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Thanks for your service, Uncle Bill

The story went out over the wires to the nation’s newspapers that first week in June, 1943.

Navy Coxswain Tom Cain had taken it on himself to go to Midland, Texas, to meet with the parents of his buddy Billy to tell them what he had seen when his buddy’s ship went down in the Battle of Santa Cruz Islands the previous fall.

BillyRHe thought they deserved to hear firsthand about the amazing battle in which the aircraft carrier on which their son was serving, the USS Hornet, had been sunk. Perhaps they would feel a little better.

He took the bus from his home in Aubrey, Texas, to Billy’s home in Midland. And when he got off the bus, he got the surprise of his life. Walking down the street — his buddy Billy.1

My uncle Billy.

My mother’s oldest brother.

He would have been 94 years old yesterday.

And with Veterans’ Day being Monday, there is no more fitting subject for today’s post than my Uncle Bill.

Born on 8 November 1919 in Hollister, Tillman County, Oklahoma, Billy Rex Cottrell was the second-born and first-surviving child of my grandparents Clay Rex and Opal (Robertson) Cottrell.2

And he was one incredible shock to my grandmother.

Her first-born, Ruth Marie, had been a tiny slip of a girl. Small at birth in August 19173 and not much larger when she passed from this life at the end of February 1918.4

Billy, on the other hand… one big loud boy, nine pounds or more at birth.5

He was joined quickly by sisters and brothers — he wasn’t yet two when he became a big brother for the first time6 and he was pushing 23 when the last of his siblings was born.7

Billy joined the United States Navy in April 1940 and was in the first ever class of aviation radiomen. His first assignment was with the USS Chicago, a heavy cruiser stationed at Pearl Harbor.8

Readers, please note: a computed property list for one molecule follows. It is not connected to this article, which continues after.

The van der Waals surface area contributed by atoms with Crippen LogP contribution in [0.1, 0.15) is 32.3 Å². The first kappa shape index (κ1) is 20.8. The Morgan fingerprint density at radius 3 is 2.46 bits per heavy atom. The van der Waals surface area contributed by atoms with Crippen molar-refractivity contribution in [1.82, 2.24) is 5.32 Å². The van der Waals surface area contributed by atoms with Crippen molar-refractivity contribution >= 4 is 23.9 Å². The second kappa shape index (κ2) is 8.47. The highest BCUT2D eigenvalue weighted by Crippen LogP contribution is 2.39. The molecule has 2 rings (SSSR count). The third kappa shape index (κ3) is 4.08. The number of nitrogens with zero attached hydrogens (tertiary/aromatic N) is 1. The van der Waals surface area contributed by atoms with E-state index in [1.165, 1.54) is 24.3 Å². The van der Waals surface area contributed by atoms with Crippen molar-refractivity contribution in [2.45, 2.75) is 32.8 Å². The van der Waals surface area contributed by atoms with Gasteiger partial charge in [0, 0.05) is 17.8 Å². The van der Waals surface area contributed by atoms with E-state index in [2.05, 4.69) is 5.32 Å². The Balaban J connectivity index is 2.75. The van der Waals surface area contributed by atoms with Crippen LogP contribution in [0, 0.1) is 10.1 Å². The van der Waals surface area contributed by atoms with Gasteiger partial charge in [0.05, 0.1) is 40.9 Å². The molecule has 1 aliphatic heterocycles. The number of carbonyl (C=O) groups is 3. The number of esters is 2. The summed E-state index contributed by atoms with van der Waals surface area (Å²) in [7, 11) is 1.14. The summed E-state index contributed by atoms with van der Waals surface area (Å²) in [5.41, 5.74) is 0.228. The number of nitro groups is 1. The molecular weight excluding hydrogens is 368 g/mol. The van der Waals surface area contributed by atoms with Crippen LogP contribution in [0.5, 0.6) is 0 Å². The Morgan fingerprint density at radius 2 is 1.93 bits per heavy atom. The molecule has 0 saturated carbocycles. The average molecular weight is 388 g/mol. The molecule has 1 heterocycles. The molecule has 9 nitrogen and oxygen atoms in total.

From the Chicago he went on to serve on the aircraft carrier the USS Hornet in Divebombing Squadron 8. His plane went down in the Battle of Midway;9 he and the pilot were rescued then after hours in what he forever after described as an “itty bitty rubber raft” — and enough sun exposure that he suffered for years from skin cancer.

During the Battle of Santa Cruz Islands in October 1942, the pilot Billy flew with was sick and couldn’t fly, so he was on board when the ship came under Japanese attack. He and others not flying took .30-caliber guns from aircraft that could not fly, mounted them on the rails of the ship and did their best to defend the Hornet from attacking aircraft.

The efforts were in vain; all hands abandoned ship on the afternoon of 26 October 1942 and the Hornet went down in the early morning hours of 27 October.

But, as his friend discovered to his delight, Billy survived, and went on to a long and distinguished career in the Navy before retiring in 1970 with the rank of Chief Warrent Office (CWO-4).

All in all, his obituary reported,